2. Promote responsibility by giving responsibilities
Avoid preaching, this will not promote responsibility. Instead, provide opportunities for your little one to be responsible. For example, by helping out with certain chores around the house, or by being involved in doing things for others.
3. Instill decision making
Encourage your child to make decisions and let them know you support them. Make them think about different scenarios and possibilities so that if they make a poor decision, you can offer guidance or ask them, “What might happen if we did…”. As your little one grows, you can gently push them to get out of their comfort zone by encouraging them to try out new activities. This will exercise their stress-response system, as any new experience does, such as going to a friend’s house to play for the first time.
4. Teach your little one to make friends and help others
Teach your child how to be kind in order to make friends, and develop the skill of empathy. Build a strong family network to support your child through their disappointments. Having social support strengthens resilience.
5. Create routines
Sticking to a routine can be comforting to children, especially younger ones who crave structure in their lives.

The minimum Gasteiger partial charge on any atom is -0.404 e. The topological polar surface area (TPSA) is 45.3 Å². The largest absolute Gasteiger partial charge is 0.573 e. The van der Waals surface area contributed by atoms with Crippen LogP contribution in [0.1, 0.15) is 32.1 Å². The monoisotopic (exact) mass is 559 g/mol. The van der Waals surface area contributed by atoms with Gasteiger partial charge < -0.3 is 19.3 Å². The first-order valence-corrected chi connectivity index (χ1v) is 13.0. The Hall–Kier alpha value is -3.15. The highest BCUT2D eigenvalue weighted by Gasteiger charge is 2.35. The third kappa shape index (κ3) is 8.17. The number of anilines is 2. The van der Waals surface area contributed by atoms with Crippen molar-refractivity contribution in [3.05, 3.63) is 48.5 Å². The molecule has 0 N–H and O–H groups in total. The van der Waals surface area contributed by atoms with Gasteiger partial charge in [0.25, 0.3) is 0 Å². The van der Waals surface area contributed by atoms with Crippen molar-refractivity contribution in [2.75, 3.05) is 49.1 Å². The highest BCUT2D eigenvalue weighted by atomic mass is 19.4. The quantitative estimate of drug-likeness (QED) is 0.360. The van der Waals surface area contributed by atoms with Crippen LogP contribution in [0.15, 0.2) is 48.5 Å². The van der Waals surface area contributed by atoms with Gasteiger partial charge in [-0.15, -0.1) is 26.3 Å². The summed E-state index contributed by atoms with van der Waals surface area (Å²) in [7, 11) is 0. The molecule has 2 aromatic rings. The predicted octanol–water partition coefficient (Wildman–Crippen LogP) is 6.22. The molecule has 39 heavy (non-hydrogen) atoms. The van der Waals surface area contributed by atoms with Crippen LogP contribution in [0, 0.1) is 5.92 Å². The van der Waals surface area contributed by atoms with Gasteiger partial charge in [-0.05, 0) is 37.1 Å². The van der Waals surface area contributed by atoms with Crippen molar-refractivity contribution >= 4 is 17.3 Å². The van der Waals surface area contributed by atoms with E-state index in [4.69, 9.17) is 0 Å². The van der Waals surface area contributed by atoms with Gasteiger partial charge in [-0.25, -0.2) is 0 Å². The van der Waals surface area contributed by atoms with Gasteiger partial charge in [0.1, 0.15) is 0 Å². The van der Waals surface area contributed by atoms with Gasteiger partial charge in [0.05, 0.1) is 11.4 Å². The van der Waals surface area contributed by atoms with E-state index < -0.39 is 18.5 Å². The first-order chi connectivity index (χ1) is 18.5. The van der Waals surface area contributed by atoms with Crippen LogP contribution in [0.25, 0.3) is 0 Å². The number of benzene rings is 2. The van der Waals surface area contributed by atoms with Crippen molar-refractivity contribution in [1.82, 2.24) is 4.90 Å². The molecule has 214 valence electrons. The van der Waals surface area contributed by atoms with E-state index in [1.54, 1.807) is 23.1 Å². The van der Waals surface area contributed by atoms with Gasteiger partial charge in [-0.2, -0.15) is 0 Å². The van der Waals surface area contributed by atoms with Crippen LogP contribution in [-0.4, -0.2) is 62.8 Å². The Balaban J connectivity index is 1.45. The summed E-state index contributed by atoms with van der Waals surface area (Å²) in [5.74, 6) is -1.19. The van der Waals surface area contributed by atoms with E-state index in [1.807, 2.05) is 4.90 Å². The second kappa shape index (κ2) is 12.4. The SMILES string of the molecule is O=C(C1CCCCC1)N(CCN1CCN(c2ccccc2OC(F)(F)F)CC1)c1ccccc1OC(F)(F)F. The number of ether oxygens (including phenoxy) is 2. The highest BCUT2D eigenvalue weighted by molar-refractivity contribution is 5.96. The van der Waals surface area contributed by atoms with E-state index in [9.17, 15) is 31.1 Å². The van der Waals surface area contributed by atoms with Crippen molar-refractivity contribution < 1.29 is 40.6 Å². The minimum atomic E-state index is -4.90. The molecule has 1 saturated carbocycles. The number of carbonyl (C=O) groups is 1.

6. Teach self-care
An important way of building resilience in children is being a role model! Teach your little one the importance of making time to eat properly, exercise, and rest. Make sure you provide balance, so they have time to have fun! Organize their schedule in such a way that they always have time to relax.
7. Teach your child to be goal-oriented
Teach them to set goals and then to move toward them. When your little one moves toward that, even if slowly, and then receives praise for doing so, it will make them see what they have achieved so far, instead of focusing on the remaining path. This will help them build resilience to move forward in the face of challenges.
8. Cultivate a positive self-image
When your little one grows older, help them remember how they have successfully handled hardships in the past and make sure they understand that the past difficulties have helped them build the strength to handle future challenges! Self-esteem is key in life!
9. Promote self-discovery
Help your little one see that what they face can teach them what they can do or “what they are made of.” Also, when they face a situation, try asking them “how” questions. By doing so you will teach your child about evaluating options and deciding which is better.
Resilience makes a big difference in people’s lives. Resilient people are healthier, live longer, are happier in their relationships, are more successful in school and work, and are confident enough to explore the world! Don’t forget that family acts as a security blanket, so foster family closeness and quality time and make sure your child receives lots of love and support.